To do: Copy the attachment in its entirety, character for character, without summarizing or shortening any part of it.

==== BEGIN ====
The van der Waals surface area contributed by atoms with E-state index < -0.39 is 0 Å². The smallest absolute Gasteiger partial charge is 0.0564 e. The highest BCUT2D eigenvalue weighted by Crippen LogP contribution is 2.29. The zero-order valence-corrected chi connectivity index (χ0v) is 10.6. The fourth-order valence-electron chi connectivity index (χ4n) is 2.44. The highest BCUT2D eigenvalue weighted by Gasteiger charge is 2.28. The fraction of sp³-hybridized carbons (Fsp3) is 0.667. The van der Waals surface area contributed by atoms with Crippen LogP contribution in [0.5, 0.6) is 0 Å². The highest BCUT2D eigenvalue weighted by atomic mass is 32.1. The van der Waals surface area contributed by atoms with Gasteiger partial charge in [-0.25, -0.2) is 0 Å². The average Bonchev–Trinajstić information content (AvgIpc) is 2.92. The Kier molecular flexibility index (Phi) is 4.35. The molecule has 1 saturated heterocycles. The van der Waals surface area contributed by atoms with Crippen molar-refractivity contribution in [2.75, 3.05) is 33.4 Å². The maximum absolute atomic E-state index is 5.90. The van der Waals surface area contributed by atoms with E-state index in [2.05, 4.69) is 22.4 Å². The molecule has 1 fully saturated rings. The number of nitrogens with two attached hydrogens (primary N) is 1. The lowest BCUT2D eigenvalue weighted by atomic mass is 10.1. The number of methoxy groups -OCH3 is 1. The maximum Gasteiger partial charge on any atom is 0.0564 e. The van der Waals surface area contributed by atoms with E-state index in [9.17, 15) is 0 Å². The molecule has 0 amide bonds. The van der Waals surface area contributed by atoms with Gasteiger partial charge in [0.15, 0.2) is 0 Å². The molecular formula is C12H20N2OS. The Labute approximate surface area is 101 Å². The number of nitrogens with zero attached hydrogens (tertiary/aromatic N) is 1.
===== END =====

The van der Waals surface area contributed by atoms with E-state index < -0.39 is 0 Å². The smallest absolute Gasteiger partial charge is 0.0564 e. The highest BCUT2D eigenvalue weighted by Crippen LogP contribution is 2.29. The zero-order valence-corrected chi connectivity index (χ0v) is 10.6. The fourth-order valence-electron chi connectivity index (χ4n) is 2.44. The highest BCUT2D eigenvalue weighted by Gasteiger charge is 2.28. The fraction of sp³-hybridized carbons (Fsp3) is 0.667. The van der Waals surface area contributed by atoms with Crippen LogP contribution in [0.5, 0.6) is 0 Å². The highest BCUT2D eigenvalue weighted by atomic mass is 32.1. The van der Waals surface area contributed by atoms with Gasteiger partial charge in [-0.25, -0.2) is 0 Å². The average Bonchev–Trinajstić information content (AvgIpc) is 2.92. The Kier molecular flexibility index (Phi) is 4.35. The molecule has 1 saturated heterocycles. The van der Waals surface area contributed by atoms with Crippen molar-refractivity contribution in [2.75, 3.05) is 33.4 Å². The maximum absolute atomic E-state index is 5.90. The van der Waals surface area contributed by atoms with E-state index in [2.05, 4.69) is 22.4 Å². The molecule has 1 fully saturated rings. The number of nitrogens with two attached hydrogens (primary N) is 1. The lowest BCUT2D eigenvalue weighted by atomic mass is 10.1. The number of methoxy groups -OCH3 is 1. The maximum Gasteiger partial charge on any atom is 0.0564 e. The van der Waals surface area contributed by atoms with E-state index in [9.17, 15) is 0 Å². The molecule has 0 amide bonds. The van der Waals surface area contributed by atoms with Gasteiger partial charge in [0.15, 0.2) is 0 Å². The molecular formula is C12H20N2OS. The Labute approximate surface area is 101 Å². The number of nitrogens with zero attached hydrogens (tertiary/aromatic N) is 1.